No. 25 | (Spring 1995)

In this issue of Eszmélet, we have asked prominent historians to tell their opinion why state socialism had developed. Of course a debate has emerged whether this term can be used at all to describe the social system of the so-called "forty years". This period – over which we have better and better historic overview – is characterised from different angles by articles on the Cold War, the history literature of the "seventy years", the special status of women labour and on the collapse of the system. We return to a question posed in the 20th issue: what is the historical path of social democracy and what alternatives it offers nowadays?
Table of contents
  1. Jemnitz János, Balogh Sándor, Niederhauser Emil, Berend T. Iván, Krausz Tamás, Romsics Ignác, Hanák Péter, Borhi László, Pach Zsigmond Pál, Kende Tamás, Szokolay Katalin, Z. Karvalics László, Tőkéczki László, Harsányi Iván : Why did state socialism emerge?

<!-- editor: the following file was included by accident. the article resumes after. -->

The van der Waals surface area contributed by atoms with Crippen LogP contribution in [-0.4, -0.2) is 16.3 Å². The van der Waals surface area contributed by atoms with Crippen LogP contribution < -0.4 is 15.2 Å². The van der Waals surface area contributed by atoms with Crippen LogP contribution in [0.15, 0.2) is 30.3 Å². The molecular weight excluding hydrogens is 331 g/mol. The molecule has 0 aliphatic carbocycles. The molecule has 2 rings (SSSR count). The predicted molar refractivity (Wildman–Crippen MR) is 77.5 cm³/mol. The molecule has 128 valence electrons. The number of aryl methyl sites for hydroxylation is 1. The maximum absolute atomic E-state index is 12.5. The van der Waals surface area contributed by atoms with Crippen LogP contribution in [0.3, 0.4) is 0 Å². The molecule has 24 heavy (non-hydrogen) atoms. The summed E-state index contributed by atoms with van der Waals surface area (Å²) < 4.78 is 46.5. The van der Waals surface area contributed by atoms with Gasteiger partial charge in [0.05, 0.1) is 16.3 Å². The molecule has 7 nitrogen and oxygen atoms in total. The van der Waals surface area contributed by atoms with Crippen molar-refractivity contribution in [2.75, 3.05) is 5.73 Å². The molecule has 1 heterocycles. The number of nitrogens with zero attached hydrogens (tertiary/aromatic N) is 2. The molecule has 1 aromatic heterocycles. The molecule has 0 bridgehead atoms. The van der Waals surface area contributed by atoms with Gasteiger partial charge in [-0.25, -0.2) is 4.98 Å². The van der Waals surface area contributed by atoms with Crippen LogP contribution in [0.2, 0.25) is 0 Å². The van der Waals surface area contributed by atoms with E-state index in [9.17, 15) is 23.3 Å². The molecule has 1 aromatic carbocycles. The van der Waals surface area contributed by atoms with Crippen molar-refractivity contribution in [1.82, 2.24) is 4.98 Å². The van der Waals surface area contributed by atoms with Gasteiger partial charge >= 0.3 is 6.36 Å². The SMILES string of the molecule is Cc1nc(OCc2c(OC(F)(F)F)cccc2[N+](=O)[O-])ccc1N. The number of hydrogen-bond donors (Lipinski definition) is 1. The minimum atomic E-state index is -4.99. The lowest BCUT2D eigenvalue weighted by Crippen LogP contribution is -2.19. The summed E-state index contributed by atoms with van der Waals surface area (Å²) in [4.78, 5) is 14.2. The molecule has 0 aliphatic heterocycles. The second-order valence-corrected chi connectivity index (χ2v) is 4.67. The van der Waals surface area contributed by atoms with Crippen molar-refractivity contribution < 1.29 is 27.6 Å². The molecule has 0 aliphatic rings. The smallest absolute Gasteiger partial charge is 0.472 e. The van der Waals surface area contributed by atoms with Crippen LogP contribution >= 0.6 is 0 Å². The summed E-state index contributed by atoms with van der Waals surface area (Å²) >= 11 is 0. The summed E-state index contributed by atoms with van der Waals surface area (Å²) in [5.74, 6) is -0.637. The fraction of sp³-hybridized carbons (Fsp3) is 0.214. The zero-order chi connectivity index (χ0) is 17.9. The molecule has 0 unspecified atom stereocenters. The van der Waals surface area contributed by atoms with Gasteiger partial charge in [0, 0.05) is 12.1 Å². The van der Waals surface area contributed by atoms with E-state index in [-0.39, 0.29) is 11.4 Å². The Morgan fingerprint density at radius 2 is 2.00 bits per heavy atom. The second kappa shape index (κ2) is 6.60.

2. Paul M. Sweezy : Socialism: legacy and renewal
  3. Monthly Review
  4. Ernest Mandel : Uneven development
  5. Tom Bottomore : Progress
  6. Szabolcs Ottó : History textbooks on the 1918-1919 revolutions in Hungary (1920-1984)
  7. Görög Tibor : Alexandr Zinoviev
  8. Alekszandr Zinovjev : From communism to colonial democracy
  9. Gervai Pál : From the cold war to the “end of history” – About the bipolar world and the future of socialism
  10. Krausz Tamás : Left-wing turn in Eastern Europe – Why and what kind of?
  11. Susan Zimmermann : Searching for free labour
  12. Havas Péter : Socialdemocracy is here to stay